Millennials and Gen Z’s differ in a surprising number of ways, but some of the most important differences for brands come from how they behave as buyers.
More than any previous generation, Gen Z asks brands to reflect its social, economic, and moral values. They expect companies to meet these high standards and will direct their dollars accordingly.
If your business wants to earn its stripes with Gen Z, be sure to take note of the characteristics that set this generation apart—and make Gen Z an irresistible market force.
As America’s most diverse generation in history, they celebrate difference and rank inclusivity as a top priority. If your marketing doesn’t reflect these characteristics, it’s time to make the shift.
This mindset extends beyond products to the people who represent them on screens, billboards, and in-person. If your models and spokespeople all look alike, your message may not resonate with Gen Z, who want their media to reflect the diversity they see in the world around them. If your ads feature individuals of diverse backgrounds, genders, and orientations, you’re on the right track.
Once you have diverse representatives of your brand, the next step is showing them as they are—not in artificial situations. Exude authenticity, and you won’t just connect with this generation, you’ll also open your potential market up to anyone who sees themselves represented.
Gen Z favorite Starbucks took this lesson to heart when it opened its first U.S. sign language store in Washington, D.C, in good company with the likes of Skechers, H&M, Hurley, and ASOS, which also embrace diversity in their industries.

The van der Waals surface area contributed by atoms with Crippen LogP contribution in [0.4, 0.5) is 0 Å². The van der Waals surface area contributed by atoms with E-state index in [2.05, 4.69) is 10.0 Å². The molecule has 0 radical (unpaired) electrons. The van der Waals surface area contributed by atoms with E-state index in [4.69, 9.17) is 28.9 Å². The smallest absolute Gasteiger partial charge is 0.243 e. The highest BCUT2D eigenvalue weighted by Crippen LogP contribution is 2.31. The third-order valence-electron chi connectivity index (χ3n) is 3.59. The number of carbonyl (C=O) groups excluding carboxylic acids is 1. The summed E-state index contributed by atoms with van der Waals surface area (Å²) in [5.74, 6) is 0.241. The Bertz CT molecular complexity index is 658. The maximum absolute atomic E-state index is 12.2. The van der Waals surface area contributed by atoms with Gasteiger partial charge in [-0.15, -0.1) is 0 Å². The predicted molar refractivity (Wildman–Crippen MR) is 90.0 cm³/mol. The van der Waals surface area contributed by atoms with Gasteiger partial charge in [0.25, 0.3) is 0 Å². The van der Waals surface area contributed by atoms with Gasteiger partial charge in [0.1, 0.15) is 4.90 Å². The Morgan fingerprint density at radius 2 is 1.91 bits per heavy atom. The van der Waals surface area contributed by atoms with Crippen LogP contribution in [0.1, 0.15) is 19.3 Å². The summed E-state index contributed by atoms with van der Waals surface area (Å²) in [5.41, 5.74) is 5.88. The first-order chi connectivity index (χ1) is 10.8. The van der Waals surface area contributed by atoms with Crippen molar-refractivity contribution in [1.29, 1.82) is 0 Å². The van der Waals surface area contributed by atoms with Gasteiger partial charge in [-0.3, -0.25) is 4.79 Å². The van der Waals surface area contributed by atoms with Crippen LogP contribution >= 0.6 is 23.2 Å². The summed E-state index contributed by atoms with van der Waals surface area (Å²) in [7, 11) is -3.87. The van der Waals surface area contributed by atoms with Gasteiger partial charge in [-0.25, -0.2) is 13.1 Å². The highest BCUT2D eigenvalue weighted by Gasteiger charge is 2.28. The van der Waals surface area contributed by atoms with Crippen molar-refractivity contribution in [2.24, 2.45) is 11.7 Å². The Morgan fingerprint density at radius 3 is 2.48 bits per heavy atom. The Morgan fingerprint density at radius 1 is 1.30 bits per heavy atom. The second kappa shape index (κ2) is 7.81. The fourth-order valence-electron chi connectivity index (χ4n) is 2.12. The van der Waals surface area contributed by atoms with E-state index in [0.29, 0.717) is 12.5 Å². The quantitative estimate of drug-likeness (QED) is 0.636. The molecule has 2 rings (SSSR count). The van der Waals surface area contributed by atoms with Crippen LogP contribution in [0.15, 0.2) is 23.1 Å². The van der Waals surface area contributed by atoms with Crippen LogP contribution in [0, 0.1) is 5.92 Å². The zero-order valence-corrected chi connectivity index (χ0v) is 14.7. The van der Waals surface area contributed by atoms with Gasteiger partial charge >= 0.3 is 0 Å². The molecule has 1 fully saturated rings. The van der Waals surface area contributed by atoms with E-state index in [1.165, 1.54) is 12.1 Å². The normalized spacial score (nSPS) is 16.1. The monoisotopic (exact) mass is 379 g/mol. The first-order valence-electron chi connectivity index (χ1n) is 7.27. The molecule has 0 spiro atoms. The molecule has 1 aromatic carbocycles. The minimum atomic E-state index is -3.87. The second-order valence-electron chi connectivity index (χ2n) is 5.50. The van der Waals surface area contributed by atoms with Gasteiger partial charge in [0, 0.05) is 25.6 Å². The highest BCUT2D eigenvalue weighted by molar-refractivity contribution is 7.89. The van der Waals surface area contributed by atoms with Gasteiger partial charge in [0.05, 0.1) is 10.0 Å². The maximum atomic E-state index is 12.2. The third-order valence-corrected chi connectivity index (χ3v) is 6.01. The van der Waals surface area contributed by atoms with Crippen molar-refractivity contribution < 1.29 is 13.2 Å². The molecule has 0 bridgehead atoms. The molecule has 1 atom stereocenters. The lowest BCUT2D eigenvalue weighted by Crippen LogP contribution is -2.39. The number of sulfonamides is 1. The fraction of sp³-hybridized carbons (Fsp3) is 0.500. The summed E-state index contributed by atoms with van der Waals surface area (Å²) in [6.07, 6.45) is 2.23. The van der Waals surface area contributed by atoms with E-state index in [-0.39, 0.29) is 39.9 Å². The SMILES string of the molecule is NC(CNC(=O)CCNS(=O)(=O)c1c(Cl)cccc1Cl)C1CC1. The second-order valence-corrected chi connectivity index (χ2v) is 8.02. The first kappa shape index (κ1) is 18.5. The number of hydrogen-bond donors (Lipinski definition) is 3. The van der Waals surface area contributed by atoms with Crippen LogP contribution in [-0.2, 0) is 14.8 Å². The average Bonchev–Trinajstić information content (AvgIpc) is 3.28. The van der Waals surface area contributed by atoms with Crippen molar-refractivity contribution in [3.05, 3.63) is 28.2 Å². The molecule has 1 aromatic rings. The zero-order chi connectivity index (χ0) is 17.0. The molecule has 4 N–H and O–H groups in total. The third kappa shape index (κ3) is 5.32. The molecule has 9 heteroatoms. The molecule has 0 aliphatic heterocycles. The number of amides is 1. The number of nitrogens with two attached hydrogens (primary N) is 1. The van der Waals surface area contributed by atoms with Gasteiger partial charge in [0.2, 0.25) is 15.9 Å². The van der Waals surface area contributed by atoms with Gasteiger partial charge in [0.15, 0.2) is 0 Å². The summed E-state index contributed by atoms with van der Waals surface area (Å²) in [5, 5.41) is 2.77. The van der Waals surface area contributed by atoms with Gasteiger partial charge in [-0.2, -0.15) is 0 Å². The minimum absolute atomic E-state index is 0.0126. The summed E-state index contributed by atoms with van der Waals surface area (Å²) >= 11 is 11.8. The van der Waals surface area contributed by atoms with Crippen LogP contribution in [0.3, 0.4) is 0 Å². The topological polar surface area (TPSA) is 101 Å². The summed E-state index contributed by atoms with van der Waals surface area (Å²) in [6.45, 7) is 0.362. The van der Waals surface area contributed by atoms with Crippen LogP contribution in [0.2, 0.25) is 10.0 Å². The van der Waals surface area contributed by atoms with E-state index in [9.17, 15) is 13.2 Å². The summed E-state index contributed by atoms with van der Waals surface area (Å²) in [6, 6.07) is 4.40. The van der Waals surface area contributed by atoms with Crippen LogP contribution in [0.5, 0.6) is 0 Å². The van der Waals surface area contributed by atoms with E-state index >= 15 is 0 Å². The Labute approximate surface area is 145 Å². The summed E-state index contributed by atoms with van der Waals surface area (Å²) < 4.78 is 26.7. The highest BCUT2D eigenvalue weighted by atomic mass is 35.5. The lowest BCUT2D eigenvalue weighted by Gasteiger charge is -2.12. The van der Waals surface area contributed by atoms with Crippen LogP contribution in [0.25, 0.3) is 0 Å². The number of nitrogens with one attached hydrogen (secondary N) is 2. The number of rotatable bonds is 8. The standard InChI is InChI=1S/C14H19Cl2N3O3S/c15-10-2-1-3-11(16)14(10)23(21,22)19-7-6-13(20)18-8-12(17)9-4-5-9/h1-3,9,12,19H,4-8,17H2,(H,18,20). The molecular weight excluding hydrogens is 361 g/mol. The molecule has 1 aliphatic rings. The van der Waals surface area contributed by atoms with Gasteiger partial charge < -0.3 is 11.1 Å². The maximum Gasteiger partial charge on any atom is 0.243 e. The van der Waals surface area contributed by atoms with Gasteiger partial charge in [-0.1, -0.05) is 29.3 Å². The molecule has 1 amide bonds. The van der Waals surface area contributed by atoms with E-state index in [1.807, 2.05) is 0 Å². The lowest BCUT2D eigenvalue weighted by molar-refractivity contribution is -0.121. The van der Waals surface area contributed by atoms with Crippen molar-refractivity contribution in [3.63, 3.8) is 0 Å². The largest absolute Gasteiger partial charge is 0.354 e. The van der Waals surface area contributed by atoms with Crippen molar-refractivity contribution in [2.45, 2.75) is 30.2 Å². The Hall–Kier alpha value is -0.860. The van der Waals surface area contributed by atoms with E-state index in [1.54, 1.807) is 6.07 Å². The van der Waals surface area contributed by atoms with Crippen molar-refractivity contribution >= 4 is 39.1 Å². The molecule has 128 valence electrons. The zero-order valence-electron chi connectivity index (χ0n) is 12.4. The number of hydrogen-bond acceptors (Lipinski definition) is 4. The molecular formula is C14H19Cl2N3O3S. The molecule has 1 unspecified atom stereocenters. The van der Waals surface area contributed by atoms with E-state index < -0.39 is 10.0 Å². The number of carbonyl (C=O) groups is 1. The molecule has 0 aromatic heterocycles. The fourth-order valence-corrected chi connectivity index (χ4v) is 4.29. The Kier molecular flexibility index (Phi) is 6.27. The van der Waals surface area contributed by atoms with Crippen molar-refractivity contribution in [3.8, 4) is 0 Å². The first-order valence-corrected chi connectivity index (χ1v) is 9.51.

Gen Z has broken with countless long-held beliefs that defined past generations . For one, they don’t necessarily buy into demographic silos that would pin them to a single race or gender, instead embracing a fluidity that transcends binary distinctions. Failing to see how Gen Z views these categories won’t win you any friends or customers. These “identity nomads” fully expect the currents of life and culture to take them in a variety of directions throughout their lives .
Previous generations looked to brands to help define them. By contrast, members of Gen Z seek out products or services that fit their already established identities. Rather than seeking to shoehorn them into your story, ask yourself how your brand can help tell their story.
While smartphones are a vital part of Gen Z life, a majority also pursue offline hobbies, such as music, sports, art, and cooking. And brands who want to reach them have found offline success. One particularly effective form of promotion—once thought to be decidedly old-school—is out-of-home (OOH) advertising. In-store displays, billboards, and posters all appeal to Gen Z, who see them as a welcome break from the relentless onslaught of digital messaging that follows them across devices. Companies like Spotify, Taco Bell, and Kate Spade have all made innovative strides in this field.
Gen Z trusts recommendations from their family and friends over messages delivered from brands themselves (as does 83 percent of the general public). They crave authenticity and honesty in their marketing, and that is most easily delivered by people they already know.
Enter the nano-influencer, an ordinary social media user with 2,000-10,000 followers who has impressive influence over Gen Z’s buying habits: 22 times the number of buying conversations and up to 11 times the ROI on a traditional digital ad. You likely already have them among your customer base. Reach out to them personally and start a conversation about leveraging their influence. .
Gen Z wants to remake their world for the better. If your company’s actions match that mission, they will show up. Indeed, six in 10 Gen Zers align with brands that speak to issues of race, poverty, human rights, and sexual orientation. Brands that carefully address these issues can ignite the passion in Gen Zers and use it to grow their audience.
So if you want Gen Z’s commitment, the rules are fairly simple: be authentic, put actions to words, embrace diversity, and be prepared to roll up your sleeves and do a little good in the world.
Want to dive deeper and learn the do’s and don’ts of Gen Z marketing? Start with our free report, the Gen Z Marketing Playbook.
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